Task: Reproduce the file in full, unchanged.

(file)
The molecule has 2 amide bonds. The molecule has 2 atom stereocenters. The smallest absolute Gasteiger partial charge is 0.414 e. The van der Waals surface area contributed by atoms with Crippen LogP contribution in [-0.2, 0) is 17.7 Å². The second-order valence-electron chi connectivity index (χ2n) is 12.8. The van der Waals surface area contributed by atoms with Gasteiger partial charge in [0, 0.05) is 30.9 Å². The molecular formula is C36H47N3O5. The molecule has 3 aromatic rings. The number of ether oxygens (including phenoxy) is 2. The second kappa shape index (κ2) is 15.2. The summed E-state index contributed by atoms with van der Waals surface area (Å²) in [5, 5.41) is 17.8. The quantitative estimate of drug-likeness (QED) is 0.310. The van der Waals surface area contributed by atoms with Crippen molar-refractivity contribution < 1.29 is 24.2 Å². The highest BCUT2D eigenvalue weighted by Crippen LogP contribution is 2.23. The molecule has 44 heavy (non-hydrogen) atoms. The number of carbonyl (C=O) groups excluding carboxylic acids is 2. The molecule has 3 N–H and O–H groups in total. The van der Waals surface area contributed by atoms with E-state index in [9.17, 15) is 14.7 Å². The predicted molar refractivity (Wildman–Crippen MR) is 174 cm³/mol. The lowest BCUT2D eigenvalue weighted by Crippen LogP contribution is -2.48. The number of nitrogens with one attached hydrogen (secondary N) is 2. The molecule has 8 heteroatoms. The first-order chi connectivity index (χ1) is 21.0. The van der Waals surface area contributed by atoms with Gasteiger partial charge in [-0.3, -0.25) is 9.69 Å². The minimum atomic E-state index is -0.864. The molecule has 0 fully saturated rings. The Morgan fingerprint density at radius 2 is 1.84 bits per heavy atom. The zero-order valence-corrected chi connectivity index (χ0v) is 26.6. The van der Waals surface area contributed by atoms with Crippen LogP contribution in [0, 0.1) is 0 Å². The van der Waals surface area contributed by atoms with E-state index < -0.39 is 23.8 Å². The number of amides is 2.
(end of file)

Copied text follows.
The molecule has 2 amide bonds. The molecule has 2 atom stereocenters. The smallest absolute Gasteiger partial charge is 0.414 e. The van der Waals surface area contributed by atoms with Crippen LogP contribution in [-0.2, 0) is 17.7 Å². The second-order valence-electron chi connectivity index (χ2n) is 12.8. The van der Waals surface area contributed by atoms with Gasteiger partial charge in [0, 0.05) is 30.9 Å². The molecular formula is C36H47N3O5. The molecule has 3 aromatic rings. The number of ether oxygens (including phenoxy) is 2. The second kappa shape index (κ2) is 15.2. The summed E-state index contributed by atoms with van der Waals surface area (Å²) in [5, 5.41) is 17.8. The quantitative estimate of drug-likeness (QED) is 0.310. The van der Waals surface area contributed by atoms with Crippen molar-refractivity contribution < 1.29 is 24.2 Å². The highest BCUT2D eigenvalue weighted by Crippen LogP contribution is 2.23. The molecule has 44 heavy (non-hydrogen) atoms. The number of carbonyl (C=O) groups excluding carboxylic acids is 2. The molecule has 3 N–H and O–H groups in total. The van der Waals surface area contributed by atoms with E-state index in [9.17, 15) is 14.7 Å². The predicted molar refractivity (Wildman–Crippen MR) is 174 cm³/mol. The lowest BCUT2D eigenvalue weighted by Crippen LogP contribution is -2.48. The number of nitrogens with one attached hydrogen (secondary N) is 2. The molecule has 8 heteroatoms. The first-order chi connectivity index (χ1) is 21.0. The van der Waals surface area contributed by atoms with Gasteiger partial charge in [-0.3, -0.25) is 9.69 Å². The minimum atomic E-state index is -0.864. The molecule has 0 fully saturated rings. The Morgan fingerprint density at radius 2 is 1.84 bits per heavy atom. The zero-order valence-corrected chi connectivity index (χ0v) is 26.6. The van der Waals surface area contributed by atoms with Crippen LogP contribution in [0, 0.1) is 0 Å². The van der Waals surface area contributed by atoms with E-state index < -0.39 is 23.8 Å². The number of amides is 2.